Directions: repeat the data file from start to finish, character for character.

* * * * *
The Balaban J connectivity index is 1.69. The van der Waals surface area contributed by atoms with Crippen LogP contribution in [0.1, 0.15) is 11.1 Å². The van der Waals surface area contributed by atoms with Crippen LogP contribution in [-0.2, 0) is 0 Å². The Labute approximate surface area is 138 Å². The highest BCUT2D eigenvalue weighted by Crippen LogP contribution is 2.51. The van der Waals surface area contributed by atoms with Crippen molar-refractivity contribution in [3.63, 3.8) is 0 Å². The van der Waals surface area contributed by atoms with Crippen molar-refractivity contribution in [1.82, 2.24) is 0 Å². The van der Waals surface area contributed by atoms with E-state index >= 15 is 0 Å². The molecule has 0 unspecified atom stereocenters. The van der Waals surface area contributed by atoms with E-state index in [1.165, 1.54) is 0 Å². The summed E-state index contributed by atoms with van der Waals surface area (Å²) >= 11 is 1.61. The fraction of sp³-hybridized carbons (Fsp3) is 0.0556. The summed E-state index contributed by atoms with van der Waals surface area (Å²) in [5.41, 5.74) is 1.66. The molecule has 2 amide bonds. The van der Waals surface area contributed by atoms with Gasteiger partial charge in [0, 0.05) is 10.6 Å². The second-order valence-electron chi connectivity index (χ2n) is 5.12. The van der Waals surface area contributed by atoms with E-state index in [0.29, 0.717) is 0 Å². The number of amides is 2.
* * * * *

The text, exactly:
The Balaban J connectivity index is 1.69. The van der Waals surface area contributed by atoms with Crippen LogP contribution in [0.1, 0.15) is 11.1 Å². The van der Waals surface area contributed by atoms with Crippen LogP contribution in [-0.2, 0) is 0 Å². The Labute approximate surface area is 138 Å². The highest BCUT2D eigenvalue weighted by Crippen LogP contribution is 2.51. The van der Waals surface area contributed by atoms with Crippen molar-refractivity contribution in [3.63, 3.8) is 0 Å². The van der Waals surface area contributed by atoms with Crippen molar-refractivity contribution in [1.82, 2.24) is 0 Å². The van der Waals surface area contributed by atoms with E-state index >= 15 is 0 Å². The molecule has 0 unspecified atom stereocenters. The van der Waals surface area contributed by atoms with E-state index in [1.165, 1.54) is 0 Å². The summed E-state index contributed by atoms with van der Waals surface area (Å²) >= 11 is 1.61. The fraction of sp³-hybridized carbons (Fsp3) is 0.0556. The summed E-state index contributed by atoms with van der Waals surface area (Å²) in [5.41, 5.74) is 1.66. The molecule has 2 amide bonds. The van der Waals surface area contributed by atoms with Gasteiger partial charge in [0, 0.05) is 10.6 Å². The second-order valence-electron chi connectivity index (χ2n) is 5.12. The van der Waals surface area contributed by atoms with E-state index in [0.29, 0.717) is 0 Å². The number of amides is 2.